The Save Our Youth club hosted its first anti-bullying campaign on Friday at John Gray High School in a bid to reach out to the general student population.
SOY Foundation President Iris Stoner said the campaign is run by students, under the guidance of the Save Our Youth Foundation. “They get to run the agenda and what they want to do at the meetings,” she said.
Josette Facey, a Year 9 student at John Gray, said, “I think bullying is bad because some kids go home and cry or they commit suicide, so we should stop bullying.”
The club invited Miss Cayman pageant contestants to take part in the campaign. Latrese Haylock, director of the Save Our Youth Foundation and a contestant in the Miss Cayman Pageant, said contestants were there to give a voice to bullying and peer pressure.
“Bullying and peer pressure are two daily issues that students are facing in the schools,” Ms. Haylock said. “We want to address these by letting you know there are outlets, and you do not have to succumb to the school community but stand up for one another. “It is hard when you are an actual victim of bullying … but just because you are being bullied, you can do something it … seek help from teachers, friends, parents and speak out.” Contestant Mahalia Seymour said she knew first hand the effects of bullying. “Being so small, I was always bullied and forced into peer pressure,” she said. “If you are not able to stand on your own, then you will follow someone, even if it is bad influence. You have to have a mind set of your own and that is where self-esteem and self-confidence is born.”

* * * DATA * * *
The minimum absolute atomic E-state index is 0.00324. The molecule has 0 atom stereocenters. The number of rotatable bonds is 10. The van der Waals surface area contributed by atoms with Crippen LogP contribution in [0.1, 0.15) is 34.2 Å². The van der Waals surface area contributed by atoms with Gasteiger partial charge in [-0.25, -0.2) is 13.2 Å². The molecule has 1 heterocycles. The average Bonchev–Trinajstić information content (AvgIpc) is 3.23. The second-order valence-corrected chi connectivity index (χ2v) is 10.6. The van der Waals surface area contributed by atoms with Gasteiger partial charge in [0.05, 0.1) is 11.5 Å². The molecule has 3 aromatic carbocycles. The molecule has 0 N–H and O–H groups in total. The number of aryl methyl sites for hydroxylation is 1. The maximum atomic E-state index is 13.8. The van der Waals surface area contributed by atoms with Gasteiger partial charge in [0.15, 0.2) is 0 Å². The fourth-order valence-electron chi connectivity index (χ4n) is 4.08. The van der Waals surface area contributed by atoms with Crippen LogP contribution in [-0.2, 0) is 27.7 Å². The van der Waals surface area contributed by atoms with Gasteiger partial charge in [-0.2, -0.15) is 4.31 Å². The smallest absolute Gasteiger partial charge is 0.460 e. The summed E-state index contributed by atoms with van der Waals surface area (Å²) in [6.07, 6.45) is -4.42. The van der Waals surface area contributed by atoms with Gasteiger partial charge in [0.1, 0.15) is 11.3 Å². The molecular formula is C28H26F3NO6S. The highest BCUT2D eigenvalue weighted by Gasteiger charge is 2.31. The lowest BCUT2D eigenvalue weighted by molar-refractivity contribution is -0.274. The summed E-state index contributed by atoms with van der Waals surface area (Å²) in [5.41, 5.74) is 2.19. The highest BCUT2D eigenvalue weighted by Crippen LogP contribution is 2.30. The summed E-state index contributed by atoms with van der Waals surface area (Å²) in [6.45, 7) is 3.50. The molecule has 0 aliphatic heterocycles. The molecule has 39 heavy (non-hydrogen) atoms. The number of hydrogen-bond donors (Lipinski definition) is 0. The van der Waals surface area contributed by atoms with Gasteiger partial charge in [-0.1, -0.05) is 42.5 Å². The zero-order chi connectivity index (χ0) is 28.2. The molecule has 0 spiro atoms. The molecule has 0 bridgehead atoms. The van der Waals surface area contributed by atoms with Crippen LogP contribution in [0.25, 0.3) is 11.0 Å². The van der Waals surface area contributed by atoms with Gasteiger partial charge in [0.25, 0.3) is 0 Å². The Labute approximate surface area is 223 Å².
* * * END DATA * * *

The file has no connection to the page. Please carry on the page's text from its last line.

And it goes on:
Ms. Seymour said she dealt with bullying by having a great support system with her friends and family. “It was not really talking to the teachers because they were not too interested … they are now … but when I was younger, it was mainly the friends that I had, [who] were positive and had my back,” she said.
The event at John Gray is one of several anti-bullying events being held this month. The Cayman Be the Difference anti-bullying campaign will hold educational meetings with Kirk and Laura Smalley, founders of Stand for the Silent organization, to provide tools for children, parents, and educators to help prevent bullying and its often tragic after-effects. Two free presentations will be held at 9 a.m. and 1 p.m. from Oct. 20-24 at the Family Life Center on Walkers Road.
Year 9 student Josette Facey said, “I think bullying is bad because some kids go home and cry or they commit suicide so we should stop bullying.